ATLANTIC OCEAN (Feb. 27, 2010) An MH-60S Sea Hawk helicopter from the Eightballers of Helicopter Sea Combat Squadron (HSC) 9 hovers above the bow of the aircraft carrier USS George H.W. Bush (CVN 77) during flight operations.(U.S. Navy photo by Mass Communication Specialist 2nd Class Micah P. Blechner/Released)

The U.S NAVY and ARMY bring 3D printing technology onto its board to increase the speed of operations. Over a 28 month period the Navy’s USS George HW Bush aircraft carried will be receiving maintenance. This maintenance process will also be about incorporating 3D printed parts.

Jeff Burchett, project superintendent of the USS George HW Bush stated:

There are a lot of first-time jobs all around, given this is the first time Bush has sat on keel blocks since being built. With the size of this work package, it will take a total team effort by NNSY.

The planned upgrading and maintenance process of the $6.2 billion aircaft carrier will take place at the Norfol Naval Shipyard (NNSY). It seems that the NAVY is not the only one who is experiencing the amazing wonders of 3D printig. The US ARMY are also taking advantage of their 3D printers by 3D printing on a wider scale for various applications.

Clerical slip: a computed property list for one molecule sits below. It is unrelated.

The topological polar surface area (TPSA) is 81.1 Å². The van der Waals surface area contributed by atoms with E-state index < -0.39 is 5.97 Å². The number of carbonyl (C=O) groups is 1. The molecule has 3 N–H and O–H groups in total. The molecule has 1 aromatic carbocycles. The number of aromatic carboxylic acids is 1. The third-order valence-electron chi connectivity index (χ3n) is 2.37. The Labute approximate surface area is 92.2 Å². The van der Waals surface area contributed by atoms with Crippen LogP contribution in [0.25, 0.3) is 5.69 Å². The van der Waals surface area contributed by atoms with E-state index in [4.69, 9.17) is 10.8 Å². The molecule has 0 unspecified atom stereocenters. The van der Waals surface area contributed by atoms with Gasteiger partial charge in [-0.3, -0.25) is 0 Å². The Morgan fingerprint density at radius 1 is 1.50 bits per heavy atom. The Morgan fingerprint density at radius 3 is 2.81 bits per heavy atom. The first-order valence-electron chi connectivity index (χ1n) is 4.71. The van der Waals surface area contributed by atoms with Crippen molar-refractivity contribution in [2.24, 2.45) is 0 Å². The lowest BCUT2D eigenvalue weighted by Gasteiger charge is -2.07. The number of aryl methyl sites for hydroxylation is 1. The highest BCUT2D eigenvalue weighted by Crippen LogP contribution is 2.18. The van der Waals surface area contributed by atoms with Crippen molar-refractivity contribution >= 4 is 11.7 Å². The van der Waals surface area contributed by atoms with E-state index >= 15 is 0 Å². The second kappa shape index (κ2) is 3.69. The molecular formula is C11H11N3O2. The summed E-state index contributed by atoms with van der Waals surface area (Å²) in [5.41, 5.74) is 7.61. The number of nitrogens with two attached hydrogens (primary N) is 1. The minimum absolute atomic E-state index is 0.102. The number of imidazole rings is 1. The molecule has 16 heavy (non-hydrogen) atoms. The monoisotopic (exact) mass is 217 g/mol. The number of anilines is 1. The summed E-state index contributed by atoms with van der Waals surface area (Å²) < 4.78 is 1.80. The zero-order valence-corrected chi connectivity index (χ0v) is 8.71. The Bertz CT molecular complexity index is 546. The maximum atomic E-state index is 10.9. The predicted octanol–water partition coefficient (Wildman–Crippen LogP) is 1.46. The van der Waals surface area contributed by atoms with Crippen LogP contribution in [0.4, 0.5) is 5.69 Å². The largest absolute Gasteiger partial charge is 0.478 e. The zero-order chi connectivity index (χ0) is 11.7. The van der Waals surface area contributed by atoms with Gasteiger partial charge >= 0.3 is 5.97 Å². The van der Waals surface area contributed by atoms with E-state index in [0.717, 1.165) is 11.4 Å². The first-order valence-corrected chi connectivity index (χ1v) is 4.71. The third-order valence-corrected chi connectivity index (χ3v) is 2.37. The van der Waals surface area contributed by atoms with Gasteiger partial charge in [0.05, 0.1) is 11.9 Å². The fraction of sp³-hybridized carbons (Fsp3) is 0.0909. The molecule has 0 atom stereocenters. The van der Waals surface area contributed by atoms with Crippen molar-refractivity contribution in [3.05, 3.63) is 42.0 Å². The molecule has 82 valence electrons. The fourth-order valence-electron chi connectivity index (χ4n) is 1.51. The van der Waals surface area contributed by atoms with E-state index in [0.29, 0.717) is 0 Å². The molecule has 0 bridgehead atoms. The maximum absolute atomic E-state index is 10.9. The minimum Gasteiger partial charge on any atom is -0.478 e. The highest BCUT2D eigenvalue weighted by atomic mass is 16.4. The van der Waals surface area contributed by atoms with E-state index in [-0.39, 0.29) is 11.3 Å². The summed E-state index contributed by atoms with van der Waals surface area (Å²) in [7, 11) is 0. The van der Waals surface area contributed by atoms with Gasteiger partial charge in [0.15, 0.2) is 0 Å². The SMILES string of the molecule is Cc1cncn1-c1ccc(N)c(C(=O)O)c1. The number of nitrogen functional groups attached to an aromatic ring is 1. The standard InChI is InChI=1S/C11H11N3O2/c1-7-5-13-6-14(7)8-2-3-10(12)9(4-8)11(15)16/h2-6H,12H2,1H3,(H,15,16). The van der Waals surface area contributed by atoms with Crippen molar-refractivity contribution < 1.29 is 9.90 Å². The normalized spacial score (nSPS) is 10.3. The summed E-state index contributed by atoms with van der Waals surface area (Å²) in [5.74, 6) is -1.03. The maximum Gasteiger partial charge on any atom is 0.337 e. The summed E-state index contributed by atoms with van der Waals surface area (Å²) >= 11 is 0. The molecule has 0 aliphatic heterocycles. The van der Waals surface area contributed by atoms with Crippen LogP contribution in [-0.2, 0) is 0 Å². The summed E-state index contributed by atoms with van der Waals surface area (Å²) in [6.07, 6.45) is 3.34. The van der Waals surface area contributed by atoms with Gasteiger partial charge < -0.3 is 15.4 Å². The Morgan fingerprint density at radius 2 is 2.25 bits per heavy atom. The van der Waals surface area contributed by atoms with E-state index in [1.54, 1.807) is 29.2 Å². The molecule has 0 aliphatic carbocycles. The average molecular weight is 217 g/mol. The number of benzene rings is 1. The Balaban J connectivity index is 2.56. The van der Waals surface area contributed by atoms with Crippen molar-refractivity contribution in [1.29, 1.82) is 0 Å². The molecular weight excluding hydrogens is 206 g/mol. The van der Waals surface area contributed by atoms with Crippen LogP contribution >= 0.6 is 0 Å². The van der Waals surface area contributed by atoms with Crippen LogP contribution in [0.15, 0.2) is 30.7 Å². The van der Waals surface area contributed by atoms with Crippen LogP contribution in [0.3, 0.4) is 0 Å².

In recent years, the U.S. Department of Defense (DoD) has kept an eye on additive manufacturing and have began to make ways into bringing them onboard their production line. The reason for this movement is because the DoD wants to introduce additive manufacturing into its working structure.

At the Marine Corps Air Grond Combat Center in Twentynine Palms, the 2nd Battalion, 7th Marine Regiment is the first unit to deploy a 3D printer in their unit. 1st Lt. Ryan McCormic, motor transport officer for 2nd Battalon, 7th Marine Regiment states that one of his plans is to take their 3D printer with them during deployment and use it to replace a part in either a vehicle or a faulty weapon. The U.S Army and Navy have a clear understading that with the usage of 3D printers a part can be made in a matter of hours and cost less rather than wait a long period of time for a part to be machined.

Finally the Marine Corps Systems Command (MCSC) has set up an Advanced Manufacturing Operations Cell which proides round-the-clock help for marines using 3D printing technologies.

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